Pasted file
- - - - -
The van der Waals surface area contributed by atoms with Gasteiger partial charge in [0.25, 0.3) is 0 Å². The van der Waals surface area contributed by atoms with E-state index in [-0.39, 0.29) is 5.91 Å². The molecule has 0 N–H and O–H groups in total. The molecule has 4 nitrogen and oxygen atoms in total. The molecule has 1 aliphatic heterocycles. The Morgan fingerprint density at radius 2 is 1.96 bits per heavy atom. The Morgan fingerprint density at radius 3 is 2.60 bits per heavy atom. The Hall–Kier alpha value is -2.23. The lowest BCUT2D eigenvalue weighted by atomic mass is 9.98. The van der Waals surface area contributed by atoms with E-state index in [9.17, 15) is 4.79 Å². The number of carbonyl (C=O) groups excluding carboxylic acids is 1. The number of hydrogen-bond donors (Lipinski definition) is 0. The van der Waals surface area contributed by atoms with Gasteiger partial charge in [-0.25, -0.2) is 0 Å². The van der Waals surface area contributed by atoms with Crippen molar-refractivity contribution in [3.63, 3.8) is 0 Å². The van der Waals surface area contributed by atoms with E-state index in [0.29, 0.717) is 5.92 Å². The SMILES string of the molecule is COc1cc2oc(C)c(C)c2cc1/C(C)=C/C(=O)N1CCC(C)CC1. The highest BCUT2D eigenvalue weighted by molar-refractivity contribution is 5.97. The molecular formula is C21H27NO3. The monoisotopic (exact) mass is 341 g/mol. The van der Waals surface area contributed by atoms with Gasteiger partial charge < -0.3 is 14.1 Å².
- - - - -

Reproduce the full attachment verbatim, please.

The van der Waals surface area contributed by atoms with Gasteiger partial charge in [0.25, 0.3) is 0 Å². The van der Waals surface area contributed by atoms with E-state index in [-0.39, 0.29) is 5.91 Å². The molecule has 0 N–H and O–H groups in total. The molecule has 4 nitrogen and oxygen atoms in total. The molecule has 1 aliphatic heterocycles. The Morgan fingerprint density at radius 2 is 1.96 bits per heavy atom. The Morgan fingerprint density at radius 3 is 2.60 bits per heavy atom. The Hall–Kier alpha value is -2.23. The lowest BCUT2D eigenvalue weighted by atomic mass is 9.98. The van der Waals surface area contributed by atoms with E-state index in [9.17, 15) is 4.79 Å². The number of carbonyl (C=O) groups excluding carboxylic acids is 1. The number of hydrogen-bond donors (Lipinski definition) is 0. The van der Waals surface area contributed by atoms with Gasteiger partial charge in [-0.25, -0.2) is 0 Å². The van der Waals surface area contributed by atoms with Crippen molar-refractivity contribution in [3.63, 3.8) is 0 Å². The van der Waals surface area contributed by atoms with E-state index in [0.29, 0.717) is 5.92 Å². The SMILES string of the molecule is COc1cc2oc(C)c(C)c2cc1/C(C)=C/C(=O)N1CCC(C)CC1. The highest BCUT2D eigenvalue weighted by molar-refractivity contribution is 5.97. The molecular formula is C21H27NO3. The monoisotopic (exact) mass is 341 g/mol. The van der Waals surface area contributed by atoms with Gasteiger partial charge < -0.3 is 14.1 Å².